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make with the house of Israel: After those days, saith the Lord, I will put my law in their inward parts, and write it in their hearts; and I will be their God, and they shall be my people. And they shall teach no more every man his neighbor, and every man his brother, saying, Know the Lord: for they shall all know me, from the least of them unto the greatest of them, saith the Lord: for I will forgive their iniquity, and I will remember their sins no more.”
The following blessings, specifically promised in this covenant, demand our special attention. 1. A confirmed state of pure and perfect holiness, such as the first covenant or moral law demands. “ I will put my law in their inward parts, and write it in their hearts.” 2. The pardon of all sin, or perfect justification. “I will forgive their iniquity, and I will remember their sins no more.” 3. The perpetual fruition of the divine presence and favor. “I will be their God, and they shall be my people.” 4. The general spread of the gospel among mankind. “ All shall know me."
We will now notice the relations of these two covenants.
1. The same standard of character, perfect holiness, is common to both.
2. What the old covenant requires of Christians, the new promises to them. For example;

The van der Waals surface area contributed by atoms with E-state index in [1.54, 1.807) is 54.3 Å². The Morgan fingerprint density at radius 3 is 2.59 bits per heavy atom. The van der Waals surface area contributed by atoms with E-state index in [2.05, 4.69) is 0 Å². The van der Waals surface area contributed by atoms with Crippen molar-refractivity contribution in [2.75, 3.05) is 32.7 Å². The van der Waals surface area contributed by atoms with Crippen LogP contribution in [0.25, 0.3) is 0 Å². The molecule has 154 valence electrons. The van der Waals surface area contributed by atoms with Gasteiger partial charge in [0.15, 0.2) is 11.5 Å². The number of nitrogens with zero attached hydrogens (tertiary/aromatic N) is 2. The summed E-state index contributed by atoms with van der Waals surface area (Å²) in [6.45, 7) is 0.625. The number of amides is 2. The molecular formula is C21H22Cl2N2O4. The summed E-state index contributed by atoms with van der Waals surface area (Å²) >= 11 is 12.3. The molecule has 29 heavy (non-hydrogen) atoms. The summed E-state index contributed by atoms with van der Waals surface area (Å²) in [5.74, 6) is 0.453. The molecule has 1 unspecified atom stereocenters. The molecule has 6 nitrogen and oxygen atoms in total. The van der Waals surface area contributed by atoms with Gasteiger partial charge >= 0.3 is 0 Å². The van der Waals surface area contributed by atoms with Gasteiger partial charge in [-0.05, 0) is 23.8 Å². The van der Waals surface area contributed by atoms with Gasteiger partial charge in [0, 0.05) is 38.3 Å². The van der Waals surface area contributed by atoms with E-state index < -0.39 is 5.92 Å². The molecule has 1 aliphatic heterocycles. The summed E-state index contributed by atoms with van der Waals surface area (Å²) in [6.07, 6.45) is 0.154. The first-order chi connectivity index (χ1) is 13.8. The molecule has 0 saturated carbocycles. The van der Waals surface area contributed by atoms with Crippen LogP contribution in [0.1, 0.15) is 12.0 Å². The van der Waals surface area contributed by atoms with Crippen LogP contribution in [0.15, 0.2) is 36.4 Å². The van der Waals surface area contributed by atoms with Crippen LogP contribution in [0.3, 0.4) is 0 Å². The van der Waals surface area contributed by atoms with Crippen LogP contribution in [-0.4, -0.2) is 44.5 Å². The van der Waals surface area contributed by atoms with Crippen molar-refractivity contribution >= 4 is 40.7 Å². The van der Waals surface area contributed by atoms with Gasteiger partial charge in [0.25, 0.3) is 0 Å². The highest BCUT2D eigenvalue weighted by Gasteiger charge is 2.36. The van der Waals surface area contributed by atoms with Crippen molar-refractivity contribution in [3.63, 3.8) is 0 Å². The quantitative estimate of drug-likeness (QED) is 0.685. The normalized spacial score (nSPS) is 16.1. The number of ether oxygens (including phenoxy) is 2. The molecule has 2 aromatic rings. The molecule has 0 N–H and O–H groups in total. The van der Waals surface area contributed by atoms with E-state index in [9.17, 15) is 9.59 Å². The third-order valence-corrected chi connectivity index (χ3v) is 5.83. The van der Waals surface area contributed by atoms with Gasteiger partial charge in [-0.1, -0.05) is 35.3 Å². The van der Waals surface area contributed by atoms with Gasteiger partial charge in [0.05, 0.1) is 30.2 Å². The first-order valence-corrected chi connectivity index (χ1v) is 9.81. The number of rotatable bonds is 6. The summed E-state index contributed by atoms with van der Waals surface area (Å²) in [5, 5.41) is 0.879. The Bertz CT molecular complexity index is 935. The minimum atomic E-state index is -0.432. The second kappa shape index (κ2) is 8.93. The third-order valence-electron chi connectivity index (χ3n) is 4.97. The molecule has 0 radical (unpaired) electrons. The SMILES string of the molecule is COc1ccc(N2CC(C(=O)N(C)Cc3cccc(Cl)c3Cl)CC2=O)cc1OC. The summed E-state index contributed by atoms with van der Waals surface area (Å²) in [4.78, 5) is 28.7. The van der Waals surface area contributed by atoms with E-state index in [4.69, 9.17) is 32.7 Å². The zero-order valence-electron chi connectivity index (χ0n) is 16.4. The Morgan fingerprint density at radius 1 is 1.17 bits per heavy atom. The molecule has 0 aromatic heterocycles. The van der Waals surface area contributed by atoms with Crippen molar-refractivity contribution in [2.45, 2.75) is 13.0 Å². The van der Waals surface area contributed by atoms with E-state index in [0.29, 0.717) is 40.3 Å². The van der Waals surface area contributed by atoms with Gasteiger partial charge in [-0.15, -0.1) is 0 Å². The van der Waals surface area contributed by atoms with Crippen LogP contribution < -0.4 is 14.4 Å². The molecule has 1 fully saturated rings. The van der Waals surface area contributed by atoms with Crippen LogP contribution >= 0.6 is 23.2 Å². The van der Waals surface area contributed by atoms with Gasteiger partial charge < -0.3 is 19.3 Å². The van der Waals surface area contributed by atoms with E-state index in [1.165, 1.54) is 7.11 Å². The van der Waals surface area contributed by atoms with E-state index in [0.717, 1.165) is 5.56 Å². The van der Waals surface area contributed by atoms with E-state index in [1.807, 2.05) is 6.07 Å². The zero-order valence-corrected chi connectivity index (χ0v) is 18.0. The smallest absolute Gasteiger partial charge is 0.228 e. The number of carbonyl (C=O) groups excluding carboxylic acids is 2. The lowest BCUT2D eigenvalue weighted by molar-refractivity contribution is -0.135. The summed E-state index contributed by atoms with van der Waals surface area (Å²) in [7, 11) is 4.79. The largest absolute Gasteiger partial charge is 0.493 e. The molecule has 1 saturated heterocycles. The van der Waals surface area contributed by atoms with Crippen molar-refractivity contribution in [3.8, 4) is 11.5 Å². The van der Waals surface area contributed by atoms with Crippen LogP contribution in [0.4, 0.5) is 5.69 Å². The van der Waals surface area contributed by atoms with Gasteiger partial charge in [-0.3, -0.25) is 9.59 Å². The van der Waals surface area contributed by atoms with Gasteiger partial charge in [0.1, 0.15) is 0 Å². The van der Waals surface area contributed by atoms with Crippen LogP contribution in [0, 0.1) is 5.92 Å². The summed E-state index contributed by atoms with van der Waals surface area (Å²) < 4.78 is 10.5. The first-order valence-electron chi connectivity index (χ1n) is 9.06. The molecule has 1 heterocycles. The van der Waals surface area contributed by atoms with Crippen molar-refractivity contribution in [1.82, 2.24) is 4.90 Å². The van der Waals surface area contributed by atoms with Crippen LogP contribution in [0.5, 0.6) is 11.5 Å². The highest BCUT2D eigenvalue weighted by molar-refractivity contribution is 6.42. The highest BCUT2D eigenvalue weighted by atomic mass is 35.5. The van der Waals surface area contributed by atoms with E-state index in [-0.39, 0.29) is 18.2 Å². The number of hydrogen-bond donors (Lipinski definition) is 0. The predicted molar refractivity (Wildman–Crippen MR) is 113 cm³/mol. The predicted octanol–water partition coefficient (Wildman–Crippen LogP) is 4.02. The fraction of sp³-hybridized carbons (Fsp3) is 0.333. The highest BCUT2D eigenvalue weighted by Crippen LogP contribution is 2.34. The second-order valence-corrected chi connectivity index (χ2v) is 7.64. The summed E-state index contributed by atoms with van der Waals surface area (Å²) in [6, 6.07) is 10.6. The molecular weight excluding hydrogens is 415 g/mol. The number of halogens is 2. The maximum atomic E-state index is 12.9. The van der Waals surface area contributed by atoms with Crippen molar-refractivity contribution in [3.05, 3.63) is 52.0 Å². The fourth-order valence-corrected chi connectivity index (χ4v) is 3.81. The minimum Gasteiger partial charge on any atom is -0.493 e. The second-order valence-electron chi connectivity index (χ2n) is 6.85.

1st. The old covenant requires perfect holiness. Its language is, “Thou shalt be perfect with the Lord thy God.” “He that keepeth the whole law, and yet offendeth in one point, is guilty of all.”
On the other hand, the new covenant promises to the believer perfect boliness. Jer. xxxi. 32. 66 But this shall be the covenant that I will make with the house of Israel ; after those days, saith the Lord, I will put my law in their inward parts, and write it in their hearts; and I will be their God, and they shall be my people.” See also Heb. viii. 10. Here, as above remarked, the very thing which the moral law requires, is positively promised to the believer. Ezek. xxxvi. 25-27, “Then will I sprinkle clean water upon you, and ye shall be clean; from all your filthiness, and from all your idols will I cleanse you. A new heart also will I give you, and a new spirit will I put within you : and I will take away the stony heart out of your flesh, and I will give you a heart of flesh. And I will put my spirit within you, and cause you to walk in my statutes, and ye shall keep my judgments, and do them." Is it in the power of language to express the doctrine of entire sanctification, if it is not here expressed? Jer. I. 2. “In those days, and at that time, saith the Lord, the iniquity of Israel shall be sought for, and there shall be none; and the sins of Judah, and they shall not
be found: For I will pardon them whom I reserve.” What other thought, let me ask, is such language adapted to convey but this,-a state of entire sanctification ? Deut. xxx. 6, “And the Lord thy God will circumcise thine heart, and the heart of thy seed, to love the Lord thy God with all thine heart, and with all thy soul, that thou mayest live." Here the perfect holiness required by the law, is promised in the very words of the law itself.